A toponymic surname or topographic surname is a surname derived from a place name,[1] which included names of specific locations, such as the individual's place of origin, residence, or lands that they held, or, more generically, names that were derived from regional topographic features.[2] Some toponymic surnames originated as personal by-names that later were used as hereditary family names.

The origins of toponymic by-names have been largely attributed to two non-mutually exclusive trends. One linked the nobility to their places of origin and feudal holdings and provided a marker of their status. The other related to the growth of the burgher class in the cities, which partly developed due to migration from the countryside to cities. Also linked was the increased popularity of using the names of saints for naming new-borns, which reduced the pool of given-names in play and stimulated a popular demand (and personal desire) for by-names—which were helpful in distinguishing an individual among increasing numbers of like-named persons.[2] In London in the 13th century, the use of toponymic surnames became dominant.

Some forms originally included a preposition—such as by, in, at (ten in Dutch, zu in German), or of (de in French, Italian and Spanish, van in Dutch, von in German)—that was subsequently dropped, as in "de Guzmán" (of Guzman) becoming simply Guzmán. While the disappearance of the preposition has been linked to toponymic by-names becoming inherited family names, it (dropping the preposition) predates the trend of inherited family surnames. In England, this can be seen as early as the 11th century. And although there is some regional variation, a significant shift away from using the preposition can be seen during the 14th century.[3]

In some cases, the preposition coalesced (fused) into the name,[4] such as Atwood (at wood)[5] and Daubney (originating as de Albigni, from Saint-Martin-d'Aubigny).[6] In the aristocratic societies of Europe, both nobiliary and non-nobiliary forms of toponymic surnames exist, as in some languages they evolved differently. In France, non-nobiliary forms tended to fuse the preposition, where nobiliary forms tended to retain it as the discrete particle, although this was never an invariable practice.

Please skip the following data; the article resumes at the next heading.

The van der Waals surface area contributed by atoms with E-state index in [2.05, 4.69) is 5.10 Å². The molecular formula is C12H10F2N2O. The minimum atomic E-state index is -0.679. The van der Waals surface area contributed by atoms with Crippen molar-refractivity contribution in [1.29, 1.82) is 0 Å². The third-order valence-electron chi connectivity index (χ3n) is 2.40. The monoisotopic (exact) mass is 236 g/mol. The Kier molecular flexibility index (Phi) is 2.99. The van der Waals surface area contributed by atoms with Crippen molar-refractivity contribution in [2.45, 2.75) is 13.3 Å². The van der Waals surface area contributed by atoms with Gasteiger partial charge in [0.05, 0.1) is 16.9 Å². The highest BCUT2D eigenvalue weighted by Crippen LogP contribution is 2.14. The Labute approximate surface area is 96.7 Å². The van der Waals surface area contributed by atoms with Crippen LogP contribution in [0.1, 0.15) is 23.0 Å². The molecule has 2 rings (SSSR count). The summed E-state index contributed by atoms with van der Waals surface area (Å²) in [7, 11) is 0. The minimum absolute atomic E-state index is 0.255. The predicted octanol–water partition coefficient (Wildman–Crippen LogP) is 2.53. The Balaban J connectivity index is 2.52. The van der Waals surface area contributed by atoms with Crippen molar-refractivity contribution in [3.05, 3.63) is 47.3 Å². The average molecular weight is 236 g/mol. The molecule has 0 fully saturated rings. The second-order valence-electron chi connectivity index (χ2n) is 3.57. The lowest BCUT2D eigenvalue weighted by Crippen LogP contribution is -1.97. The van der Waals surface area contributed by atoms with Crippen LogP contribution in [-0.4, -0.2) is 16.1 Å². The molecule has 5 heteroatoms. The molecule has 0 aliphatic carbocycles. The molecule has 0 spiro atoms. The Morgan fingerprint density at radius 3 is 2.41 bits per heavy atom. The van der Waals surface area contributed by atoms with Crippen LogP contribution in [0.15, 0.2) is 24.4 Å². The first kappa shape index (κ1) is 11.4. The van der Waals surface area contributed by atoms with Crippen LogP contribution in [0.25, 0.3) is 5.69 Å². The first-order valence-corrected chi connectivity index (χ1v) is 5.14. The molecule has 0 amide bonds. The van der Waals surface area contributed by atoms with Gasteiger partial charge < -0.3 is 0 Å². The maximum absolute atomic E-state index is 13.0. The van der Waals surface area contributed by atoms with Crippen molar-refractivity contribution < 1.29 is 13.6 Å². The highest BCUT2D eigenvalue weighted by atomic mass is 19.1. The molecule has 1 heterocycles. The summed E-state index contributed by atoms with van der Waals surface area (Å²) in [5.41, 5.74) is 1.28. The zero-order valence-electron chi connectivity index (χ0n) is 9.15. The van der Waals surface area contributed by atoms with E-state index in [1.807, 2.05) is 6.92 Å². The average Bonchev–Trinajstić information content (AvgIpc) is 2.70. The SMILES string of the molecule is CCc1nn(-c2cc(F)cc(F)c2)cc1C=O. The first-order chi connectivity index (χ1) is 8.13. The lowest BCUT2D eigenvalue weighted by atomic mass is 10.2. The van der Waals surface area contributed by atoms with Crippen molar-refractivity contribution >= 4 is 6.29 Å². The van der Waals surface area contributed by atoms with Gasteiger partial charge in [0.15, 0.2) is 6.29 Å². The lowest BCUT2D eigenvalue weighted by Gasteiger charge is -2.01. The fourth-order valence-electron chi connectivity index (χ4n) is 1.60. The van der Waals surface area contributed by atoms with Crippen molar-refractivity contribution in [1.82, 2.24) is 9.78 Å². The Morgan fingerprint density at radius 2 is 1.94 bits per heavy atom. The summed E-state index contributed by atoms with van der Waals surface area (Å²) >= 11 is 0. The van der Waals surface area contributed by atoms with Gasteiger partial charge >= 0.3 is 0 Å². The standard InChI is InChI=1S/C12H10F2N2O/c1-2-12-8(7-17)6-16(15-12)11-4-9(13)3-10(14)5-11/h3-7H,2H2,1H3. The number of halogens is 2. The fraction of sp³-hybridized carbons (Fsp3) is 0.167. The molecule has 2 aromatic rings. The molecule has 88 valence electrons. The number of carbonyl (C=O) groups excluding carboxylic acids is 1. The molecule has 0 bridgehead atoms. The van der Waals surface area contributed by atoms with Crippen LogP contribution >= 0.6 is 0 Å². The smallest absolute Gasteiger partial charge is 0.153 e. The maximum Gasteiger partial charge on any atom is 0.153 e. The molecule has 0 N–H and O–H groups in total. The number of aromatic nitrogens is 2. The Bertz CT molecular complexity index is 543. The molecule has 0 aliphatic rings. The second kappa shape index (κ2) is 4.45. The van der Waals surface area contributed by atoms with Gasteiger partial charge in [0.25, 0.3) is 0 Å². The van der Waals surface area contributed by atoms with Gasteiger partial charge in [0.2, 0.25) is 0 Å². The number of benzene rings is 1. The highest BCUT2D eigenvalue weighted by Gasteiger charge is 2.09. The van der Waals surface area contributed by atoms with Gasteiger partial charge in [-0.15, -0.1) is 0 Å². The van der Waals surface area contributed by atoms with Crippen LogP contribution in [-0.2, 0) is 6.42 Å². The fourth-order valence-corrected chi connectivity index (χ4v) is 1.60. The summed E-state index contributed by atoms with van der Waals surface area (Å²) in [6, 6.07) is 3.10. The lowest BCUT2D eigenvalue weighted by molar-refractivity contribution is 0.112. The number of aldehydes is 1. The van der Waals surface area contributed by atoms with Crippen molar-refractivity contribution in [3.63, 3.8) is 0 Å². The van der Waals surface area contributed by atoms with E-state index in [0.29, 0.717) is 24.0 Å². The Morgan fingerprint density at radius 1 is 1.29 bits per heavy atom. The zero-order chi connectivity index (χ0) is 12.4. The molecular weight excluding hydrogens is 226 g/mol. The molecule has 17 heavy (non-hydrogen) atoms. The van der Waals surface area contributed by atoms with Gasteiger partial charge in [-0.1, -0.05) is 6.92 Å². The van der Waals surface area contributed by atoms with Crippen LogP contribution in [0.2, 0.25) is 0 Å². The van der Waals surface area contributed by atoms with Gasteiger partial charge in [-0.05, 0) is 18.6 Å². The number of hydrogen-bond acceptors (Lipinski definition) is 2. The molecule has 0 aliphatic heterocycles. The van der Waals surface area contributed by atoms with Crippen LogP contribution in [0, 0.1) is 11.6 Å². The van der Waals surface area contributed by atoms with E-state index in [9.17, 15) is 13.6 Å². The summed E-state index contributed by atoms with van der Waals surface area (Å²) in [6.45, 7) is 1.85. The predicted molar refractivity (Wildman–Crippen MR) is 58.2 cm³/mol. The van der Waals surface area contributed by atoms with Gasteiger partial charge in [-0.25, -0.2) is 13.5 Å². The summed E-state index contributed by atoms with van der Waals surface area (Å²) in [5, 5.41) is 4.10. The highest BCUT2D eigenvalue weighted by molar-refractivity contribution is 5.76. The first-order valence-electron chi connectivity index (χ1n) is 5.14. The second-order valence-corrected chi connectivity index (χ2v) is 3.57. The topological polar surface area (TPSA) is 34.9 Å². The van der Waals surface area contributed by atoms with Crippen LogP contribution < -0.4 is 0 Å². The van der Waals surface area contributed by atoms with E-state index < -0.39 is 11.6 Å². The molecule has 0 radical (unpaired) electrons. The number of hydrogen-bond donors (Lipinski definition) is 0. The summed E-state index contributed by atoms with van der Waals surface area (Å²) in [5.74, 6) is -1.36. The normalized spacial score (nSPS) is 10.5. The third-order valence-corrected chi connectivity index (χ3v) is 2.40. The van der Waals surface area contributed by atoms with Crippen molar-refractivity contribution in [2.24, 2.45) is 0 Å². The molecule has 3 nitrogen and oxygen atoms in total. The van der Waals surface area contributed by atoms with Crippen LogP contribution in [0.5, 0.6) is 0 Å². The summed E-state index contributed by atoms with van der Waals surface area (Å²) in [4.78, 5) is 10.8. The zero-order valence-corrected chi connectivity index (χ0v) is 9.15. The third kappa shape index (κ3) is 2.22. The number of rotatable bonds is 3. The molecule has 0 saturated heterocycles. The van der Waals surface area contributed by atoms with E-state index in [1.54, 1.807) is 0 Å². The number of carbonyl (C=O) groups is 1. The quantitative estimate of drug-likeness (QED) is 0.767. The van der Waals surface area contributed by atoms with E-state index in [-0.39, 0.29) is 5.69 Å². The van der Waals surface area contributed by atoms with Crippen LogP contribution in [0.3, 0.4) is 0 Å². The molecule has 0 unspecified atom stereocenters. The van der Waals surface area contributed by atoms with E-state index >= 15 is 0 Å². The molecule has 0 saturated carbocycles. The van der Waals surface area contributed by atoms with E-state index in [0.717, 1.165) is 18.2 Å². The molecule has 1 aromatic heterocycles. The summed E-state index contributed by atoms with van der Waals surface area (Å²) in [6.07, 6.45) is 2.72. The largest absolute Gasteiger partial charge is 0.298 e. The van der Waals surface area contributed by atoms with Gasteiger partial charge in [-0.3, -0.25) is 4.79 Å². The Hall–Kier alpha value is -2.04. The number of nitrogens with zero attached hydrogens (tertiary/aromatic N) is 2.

Issues such as local pronunciation can cause toponymic surnames to take a form that varies significantly from the toponym that gave rise to them. Examples include Wyndham, derived from Wymondham, Anster from Anstruther, and Badgerly from Badgworthy.[7]

One must be cautious to interpret a surname as toponymic based on its spelling alone, without knowing its history. A notable example is the name of Jeanne d'Arc, which is not related to a place called Arc but instead is a distorted patronymic (see "Name of Joan of Arc"). Likewise, it has been suggested that a toponymic cannot be assumed to be a place of residence or origin: merchants could have adopted a toponymic by-name to associate themselves with a place where they never resided.[1]

In Polish, a toponymic surname may be created by adding "(w)ski" or "cki" at the end. For example, Maliszewski is a toponymic surname associated with one of the places in Poland named Maliszew, Maliszewo, or Maliszów. [8]

In anthroponymic terminology, toponymic surnames belong among topoanthroponyms (class of anthroponyms that are formed from toponyms).[9]

See also

References

  1. ^ a b "Toponymic Surnames as Evidence of the Origin: Some Medieval Views" Archived 2017-02-20 at the Wayback Machine, by Benjamin Z. Kedar.
  2. ^ a b Iris Shagir, "The Medieval Evolution of By-naming: Notions from the Latin Kingdom of Jerusalem", In Laudem Hierosolymitani (Shagir, Ellenblum & Riley-Smith, eds.), Ashgate Publishing, 2007, pp. 49-59.
  3. ^ P. H. Reaney, Dictionary of English Surnames, 3rd ed., Routledge, 1991, pp. xiv, xvi.
  4. ^ P. H. Reaney, Dictionary of English Surnames, 3rd ed., Routledge, 1991, p. xiv.
  5. ^ John Henry Brady, A Critical and Analytical Dissertation on the Names of Persons, J. Nichols & Son, 1822, p. 4.
  6. ^ J. W. Freeman, Discovering Surnames, 1920, p. 55.
  7. ^ Earnest Weekley, Surnames, E. P. Dutton and Co., 1916.
  8. ^ "Maliszewski". Dictionary of American Family Names. Oxford University Press. 2013. Archived from the original on 2018-11-14. Retrieved 2019-01-03.
  9. ^ "Gary Lefman (2013): Internationalisation of People Names" (PDF). Archived (PDF) from the original on 2020-10-21. Retrieved 2020-10-19.

Further reading